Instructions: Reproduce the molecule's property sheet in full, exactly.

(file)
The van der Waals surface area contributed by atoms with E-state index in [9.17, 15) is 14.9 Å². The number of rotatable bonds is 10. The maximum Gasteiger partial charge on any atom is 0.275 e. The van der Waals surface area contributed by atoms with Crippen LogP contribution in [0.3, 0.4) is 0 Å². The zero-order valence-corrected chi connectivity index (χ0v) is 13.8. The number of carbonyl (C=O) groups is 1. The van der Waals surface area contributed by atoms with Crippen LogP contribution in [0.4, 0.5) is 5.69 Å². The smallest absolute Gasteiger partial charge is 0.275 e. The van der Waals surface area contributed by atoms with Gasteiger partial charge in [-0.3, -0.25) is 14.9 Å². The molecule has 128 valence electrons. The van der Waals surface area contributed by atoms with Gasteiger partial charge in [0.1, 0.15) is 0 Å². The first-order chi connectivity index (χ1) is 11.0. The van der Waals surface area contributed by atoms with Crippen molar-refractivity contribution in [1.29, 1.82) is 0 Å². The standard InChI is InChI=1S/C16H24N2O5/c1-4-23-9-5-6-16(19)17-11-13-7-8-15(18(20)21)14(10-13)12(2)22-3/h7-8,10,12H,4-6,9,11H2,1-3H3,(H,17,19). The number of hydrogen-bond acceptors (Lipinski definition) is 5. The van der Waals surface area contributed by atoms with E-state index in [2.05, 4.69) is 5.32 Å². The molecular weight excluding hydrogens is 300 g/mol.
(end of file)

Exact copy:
The van der Waals surface area contributed by atoms with E-state index in [9.17, 15) is 14.9 Å². The number of rotatable bonds is 10. The maximum Gasteiger partial charge on any atom is 0.275 e. The van der Waals surface area contributed by atoms with Crippen LogP contribution in [0.3, 0.4) is 0 Å². The zero-order valence-corrected chi connectivity index (χ0v) is 13.8. The number of carbonyl (C=O) groups is 1. The van der Waals surface area contributed by atoms with Crippen LogP contribution in [0.4, 0.5) is 5.69 Å². The smallest absolute Gasteiger partial charge is 0.275 e. The van der Waals surface area contributed by atoms with Gasteiger partial charge in [-0.3, -0.25) is 14.9 Å². The molecule has 128 valence electrons. The van der Waals surface area contributed by atoms with Gasteiger partial charge in [0.1, 0.15) is 0 Å². The first-order chi connectivity index (χ1) is 11.0. The van der Waals surface area contributed by atoms with Crippen molar-refractivity contribution in [1.29, 1.82) is 0 Å². The standard InChI is InChI=1S/C16H24N2O5/c1-4-23-9-5-6-16(19)17-11-13-7-8-15(18(20)21)14(10-13)12(2)22-3/h7-8,10,12H,4-6,9,11H2,1-3H3,(H,17,19). The number of hydrogen-bond acceptors (Lipinski definition) is 5. The van der Waals surface area contributed by atoms with E-state index in [2.05, 4.69) is 5.32 Å². The molecular weight excluding hydrogens is 300 g/mol.